How can Shmoop put this delicately? Let's just say, it's easy to dislike Moushumi. A bit pretentious and snobby to begin with, we are ready to write her off completely when she cheats on Gogol after only a year or so of marriage. Not cool.
But let's at least give the girl a chance. We'll walk you through her character, and then you can make the call.
When we first meet Moushumi, she is the bookish, aloof girl who ignores Gogol at his own fourteenth birthday party. She does, however, make a point of declaring, "'I detest American television'" (4.2). Gee, Moushumi, thanks for sharing.
But the next time we meet Moushumi, she is no longer riding such a high horse. Shaken by a messy breakup with her former fiancé, Moushumi has lost a lot of confidence in herself. And when she and Gogol go out on a few dates, she seems nice enough.
Maybe nice enough is just what Gogol is looking for. After all, he is reeling, too – from the death of his father. Moushumi reenters his life just when he is looking to reconnect with his Indian roots. Good thing she is Indian, then. She can relate to Gogol's growing up with immigrant parents. In fact, the two of them have quite a few things in common: they're both Indian, they both have artistic tastes, they both have fraught relationships with their foreign names, and they both went to elite universities.
All these things in common make for the perfect couple, right? It turns out that's exactly what makes their marriage a "mistake": "They had both sought comfort in each other, and in their shared world, perhaps for the sake of novelty, or out of the fear that the world is slowly dying." (12.15) They have a "shared world," sure, but Moushumi is also something new for Gogol, who has only dated white women so far. Dating an Indian is new for Moushumi, too.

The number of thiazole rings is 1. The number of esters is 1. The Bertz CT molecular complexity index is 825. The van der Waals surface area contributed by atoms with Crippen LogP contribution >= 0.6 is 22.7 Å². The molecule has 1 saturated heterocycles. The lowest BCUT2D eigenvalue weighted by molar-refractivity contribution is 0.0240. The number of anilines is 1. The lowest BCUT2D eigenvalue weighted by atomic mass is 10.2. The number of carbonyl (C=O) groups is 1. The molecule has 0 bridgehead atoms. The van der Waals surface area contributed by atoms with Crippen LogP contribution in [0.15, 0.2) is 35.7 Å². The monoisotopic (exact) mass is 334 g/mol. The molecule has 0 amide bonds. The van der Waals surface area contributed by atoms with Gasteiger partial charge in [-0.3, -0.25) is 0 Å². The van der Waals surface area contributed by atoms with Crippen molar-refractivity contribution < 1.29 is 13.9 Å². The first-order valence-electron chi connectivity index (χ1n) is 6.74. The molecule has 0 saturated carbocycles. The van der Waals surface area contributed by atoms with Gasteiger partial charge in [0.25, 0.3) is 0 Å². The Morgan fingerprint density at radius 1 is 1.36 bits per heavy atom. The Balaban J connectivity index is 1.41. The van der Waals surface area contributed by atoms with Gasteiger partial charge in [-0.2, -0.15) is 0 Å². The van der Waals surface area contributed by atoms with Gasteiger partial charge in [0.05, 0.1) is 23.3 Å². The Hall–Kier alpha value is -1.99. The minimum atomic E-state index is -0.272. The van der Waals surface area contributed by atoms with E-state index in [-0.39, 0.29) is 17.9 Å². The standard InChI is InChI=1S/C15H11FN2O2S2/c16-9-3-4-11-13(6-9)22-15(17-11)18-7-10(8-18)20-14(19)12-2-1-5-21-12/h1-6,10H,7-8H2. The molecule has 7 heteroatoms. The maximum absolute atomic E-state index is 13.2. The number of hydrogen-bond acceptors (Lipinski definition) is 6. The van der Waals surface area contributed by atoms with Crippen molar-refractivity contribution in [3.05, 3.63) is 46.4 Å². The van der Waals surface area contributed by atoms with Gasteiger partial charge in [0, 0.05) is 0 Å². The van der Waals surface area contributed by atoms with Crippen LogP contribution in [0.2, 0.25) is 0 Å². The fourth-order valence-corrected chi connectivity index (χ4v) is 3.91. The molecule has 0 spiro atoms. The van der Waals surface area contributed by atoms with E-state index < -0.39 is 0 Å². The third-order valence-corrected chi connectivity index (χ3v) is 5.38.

Again, that sounds nice enough. But something is wrong. Not long into their marriage, it's clear that Moushumi is a restless, unsatisfied wife, and as the narrator tells us, "Sometimes she wondered if it was her horror of being married to someone she didn't love that had caused her, subconsciously, to shut herself off." (8.169) Despite all they have in common, Moushumi is clearly not the right girl for Gogol.
In fact, it is implied that Gogol "represents some sort of capitulation or defeat." (9.24) It's as if Moushumi has given up hope of having the life she wanted, so she'll settle for having the life people have told her to have. Gee, how romantic. In the end, it's this very thing that ruins their marriage:
And yet the familiarity that had once drawn her to him has begun to keep her at bay. Though she knows it's not his fault, she can't help but associate him, at times, with a sense of resignation, with the very life she has resisted, has struggled so mightily to leave behind. (9.17)
No wonder she calls up Dimitri Desjardins. Her indiscretion shows us yet another side to Moushumi. She is not afraid to take risks, even if those risks just might end her marriage. She'll do anything to leave behind her Bengali roots and forge a life on her own terms.